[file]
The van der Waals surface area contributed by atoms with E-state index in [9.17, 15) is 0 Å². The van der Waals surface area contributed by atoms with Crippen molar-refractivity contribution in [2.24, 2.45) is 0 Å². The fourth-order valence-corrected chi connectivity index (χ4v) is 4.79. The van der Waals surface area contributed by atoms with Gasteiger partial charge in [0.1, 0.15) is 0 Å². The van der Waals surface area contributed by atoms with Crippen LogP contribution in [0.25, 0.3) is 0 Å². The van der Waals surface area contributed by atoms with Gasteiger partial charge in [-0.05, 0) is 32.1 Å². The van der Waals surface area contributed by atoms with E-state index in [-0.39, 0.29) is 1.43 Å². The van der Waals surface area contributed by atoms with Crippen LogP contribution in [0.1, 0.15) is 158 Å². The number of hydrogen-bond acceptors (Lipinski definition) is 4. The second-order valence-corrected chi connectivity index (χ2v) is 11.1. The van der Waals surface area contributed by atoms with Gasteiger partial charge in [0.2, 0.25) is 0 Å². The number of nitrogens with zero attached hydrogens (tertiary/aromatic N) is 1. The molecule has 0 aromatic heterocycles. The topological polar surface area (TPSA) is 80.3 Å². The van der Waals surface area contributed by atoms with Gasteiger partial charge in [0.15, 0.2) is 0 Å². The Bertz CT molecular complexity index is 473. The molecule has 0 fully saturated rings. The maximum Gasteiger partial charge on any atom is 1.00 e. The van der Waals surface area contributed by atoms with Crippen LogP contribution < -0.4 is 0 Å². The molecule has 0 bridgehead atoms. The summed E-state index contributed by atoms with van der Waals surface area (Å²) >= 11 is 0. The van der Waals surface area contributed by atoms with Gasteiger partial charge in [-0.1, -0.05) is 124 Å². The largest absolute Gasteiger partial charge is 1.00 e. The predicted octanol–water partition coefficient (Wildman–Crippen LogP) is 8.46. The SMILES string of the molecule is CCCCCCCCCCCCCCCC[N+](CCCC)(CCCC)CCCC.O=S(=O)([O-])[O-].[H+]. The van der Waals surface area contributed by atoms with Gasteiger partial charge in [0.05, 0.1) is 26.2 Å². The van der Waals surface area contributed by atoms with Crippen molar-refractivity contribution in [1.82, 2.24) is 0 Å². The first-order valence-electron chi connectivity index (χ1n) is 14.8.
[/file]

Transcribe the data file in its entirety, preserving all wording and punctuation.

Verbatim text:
The van der Waals surface area contributed by atoms with E-state index in [9.17, 15) is 0 Å². The van der Waals surface area contributed by atoms with Crippen molar-refractivity contribution in [2.24, 2.45) is 0 Å². The fourth-order valence-corrected chi connectivity index (χ4v) is 4.79. The van der Waals surface area contributed by atoms with Gasteiger partial charge in [0.1, 0.15) is 0 Å². The van der Waals surface area contributed by atoms with Crippen LogP contribution in [0.25, 0.3) is 0 Å². The van der Waals surface area contributed by atoms with Gasteiger partial charge in [-0.05, 0) is 32.1 Å². The van der Waals surface area contributed by atoms with E-state index in [-0.39, 0.29) is 1.43 Å². The van der Waals surface area contributed by atoms with Crippen LogP contribution in [0.1, 0.15) is 158 Å². The number of hydrogen-bond acceptors (Lipinski definition) is 4. The second-order valence-corrected chi connectivity index (χ2v) is 11.1. The van der Waals surface area contributed by atoms with Gasteiger partial charge in [0.2, 0.25) is 0 Å². The number of nitrogens with zero attached hydrogens (tertiary/aromatic N) is 1. The molecule has 0 aromatic heterocycles. The topological polar surface area (TPSA) is 80.3 Å². The van der Waals surface area contributed by atoms with Gasteiger partial charge in [0.15, 0.2) is 0 Å². The Bertz CT molecular complexity index is 473. The molecule has 0 fully saturated rings. The maximum Gasteiger partial charge on any atom is 1.00 e. The van der Waals surface area contributed by atoms with Crippen LogP contribution < -0.4 is 0 Å². The molecule has 0 bridgehead atoms. The summed E-state index contributed by atoms with van der Waals surface area (Å²) >= 11 is 0. The van der Waals surface area contributed by atoms with Gasteiger partial charge in [-0.1, -0.05) is 124 Å². The largest absolute Gasteiger partial charge is 1.00 e. The predicted octanol–water partition coefficient (Wildman–Crippen LogP) is 8.46. The SMILES string of the molecule is CCCCCCCCCCCCCCCC[N+](CCCC)(CCCC)CCCC.O=S(=O)([O-])[O-].[H+]. The van der Waals surface area contributed by atoms with Gasteiger partial charge in [0.05, 0.1) is 26.2 Å². The van der Waals surface area contributed by atoms with Crippen molar-refractivity contribution in [1.82, 2.24) is 0 Å². The first-order valence-electron chi connectivity index (χ1n) is 14.8.